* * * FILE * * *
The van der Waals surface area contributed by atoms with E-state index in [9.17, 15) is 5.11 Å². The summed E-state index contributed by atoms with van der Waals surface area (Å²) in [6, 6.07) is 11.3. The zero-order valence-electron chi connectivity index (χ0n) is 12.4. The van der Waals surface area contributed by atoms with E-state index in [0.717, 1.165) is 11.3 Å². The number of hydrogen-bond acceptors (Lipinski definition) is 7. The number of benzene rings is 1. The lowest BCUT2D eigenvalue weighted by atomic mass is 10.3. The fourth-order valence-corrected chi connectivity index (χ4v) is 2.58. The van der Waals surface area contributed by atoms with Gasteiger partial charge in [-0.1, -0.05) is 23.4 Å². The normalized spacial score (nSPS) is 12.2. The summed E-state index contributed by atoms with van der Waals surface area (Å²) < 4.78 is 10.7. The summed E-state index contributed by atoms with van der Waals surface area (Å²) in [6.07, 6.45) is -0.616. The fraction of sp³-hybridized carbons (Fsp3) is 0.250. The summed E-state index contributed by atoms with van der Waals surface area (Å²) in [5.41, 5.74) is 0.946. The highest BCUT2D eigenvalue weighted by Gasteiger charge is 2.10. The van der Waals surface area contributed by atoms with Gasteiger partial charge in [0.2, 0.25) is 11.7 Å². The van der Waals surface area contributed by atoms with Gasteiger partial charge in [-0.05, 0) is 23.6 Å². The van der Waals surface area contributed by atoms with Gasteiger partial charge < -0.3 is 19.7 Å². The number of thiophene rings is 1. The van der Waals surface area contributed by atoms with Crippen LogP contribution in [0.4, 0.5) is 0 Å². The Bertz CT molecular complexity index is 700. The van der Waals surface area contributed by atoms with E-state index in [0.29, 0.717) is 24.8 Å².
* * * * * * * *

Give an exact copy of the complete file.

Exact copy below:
The van der Waals surface area contributed by atoms with E-state index in [9.17, 15) is 5.11 Å². The summed E-state index contributed by atoms with van der Waals surface area (Å²) in [6, 6.07) is 11.3. The zero-order valence-electron chi connectivity index (χ0n) is 12.4. The van der Waals surface area contributed by atoms with E-state index in [0.717, 1.165) is 11.3 Å². The number of hydrogen-bond acceptors (Lipinski definition) is 7. The number of benzene rings is 1. The lowest BCUT2D eigenvalue weighted by atomic mass is 10.3. The fourth-order valence-corrected chi connectivity index (χ4v) is 2.58. The van der Waals surface area contributed by atoms with Gasteiger partial charge in [-0.1, -0.05) is 23.4 Å². The normalized spacial score (nSPS) is 12.2. The summed E-state index contributed by atoms with van der Waals surface area (Å²) < 4.78 is 10.7. The summed E-state index contributed by atoms with van der Waals surface area (Å²) in [6.07, 6.45) is -0.616. The fraction of sp³-hybridized carbons (Fsp3) is 0.250. The summed E-state index contributed by atoms with van der Waals surface area (Å²) in [5.41, 5.74) is 0.946. The highest BCUT2D eigenvalue weighted by Gasteiger charge is 2.10. The van der Waals surface area contributed by atoms with Gasteiger partial charge in [0.2, 0.25) is 11.7 Å². The van der Waals surface area contributed by atoms with Gasteiger partial charge in [-0.05, 0) is 23.6 Å². The van der Waals surface area contributed by atoms with Gasteiger partial charge < -0.3 is 19.7 Å². The number of thiophene rings is 1. The van der Waals surface area contributed by atoms with Crippen LogP contribution in [0.4, 0.5) is 0 Å². The Bertz CT molecular complexity index is 700. The van der Waals surface area contributed by atoms with E-state index in [0.29, 0.717) is 24.8 Å².